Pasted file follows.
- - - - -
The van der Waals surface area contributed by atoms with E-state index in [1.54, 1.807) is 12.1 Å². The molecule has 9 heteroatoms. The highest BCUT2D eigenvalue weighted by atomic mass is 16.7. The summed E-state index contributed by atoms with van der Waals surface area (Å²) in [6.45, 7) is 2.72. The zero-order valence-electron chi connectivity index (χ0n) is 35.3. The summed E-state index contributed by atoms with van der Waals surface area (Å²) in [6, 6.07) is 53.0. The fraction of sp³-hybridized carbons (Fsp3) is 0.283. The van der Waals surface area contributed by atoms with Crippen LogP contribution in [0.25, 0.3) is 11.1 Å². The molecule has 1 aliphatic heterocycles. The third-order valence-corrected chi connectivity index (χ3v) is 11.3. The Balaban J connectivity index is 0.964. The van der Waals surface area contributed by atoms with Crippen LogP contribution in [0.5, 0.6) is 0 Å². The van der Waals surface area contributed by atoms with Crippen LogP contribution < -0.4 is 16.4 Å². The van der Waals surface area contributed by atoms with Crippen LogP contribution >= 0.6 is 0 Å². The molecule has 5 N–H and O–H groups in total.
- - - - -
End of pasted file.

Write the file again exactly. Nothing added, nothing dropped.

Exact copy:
The van der Waals surface area contributed by atoms with E-state index in [1.54, 1.807) is 12.1 Å². The molecule has 9 heteroatoms. The highest BCUT2D eigenvalue weighted by atomic mass is 16.7. The summed E-state index contributed by atoms with van der Waals surface area (Å²) in [6.45, 7) is 2.72. The zero-order valence-electron chi connectivity index (χ0n) is 35.3. The summed E-state index contributed by atoms with van der Waals surface area (Å²) in [6, 6.07) is 53.0. The fraction of sp³-hybridized carbons (Fsp3) is 0.283. The van der Waals surface area contributed by atoms with Crippen LogP contribution in [0.25, 0.3) is 11.1 Å². The molecule has 1 aliphatic heterocycles. The third-order valence-corrected chi connectivity index (χ3v) is 11.3. The Balaban J connectivity index is 0.964. The van der Waals surface area contributed by atoms with Crippen LogP contribution in [0.5, 0.6) is 0 Å². The van der Waals surface area contributed by atoms with Crippen LogP contribution < -0.4 is 16.4 Å². The van der Waals surface area contributed by atoms with Crippen LogP contribution >= 0.6 is 0 Å². The molecule has 5 N–H and O–H groups in total.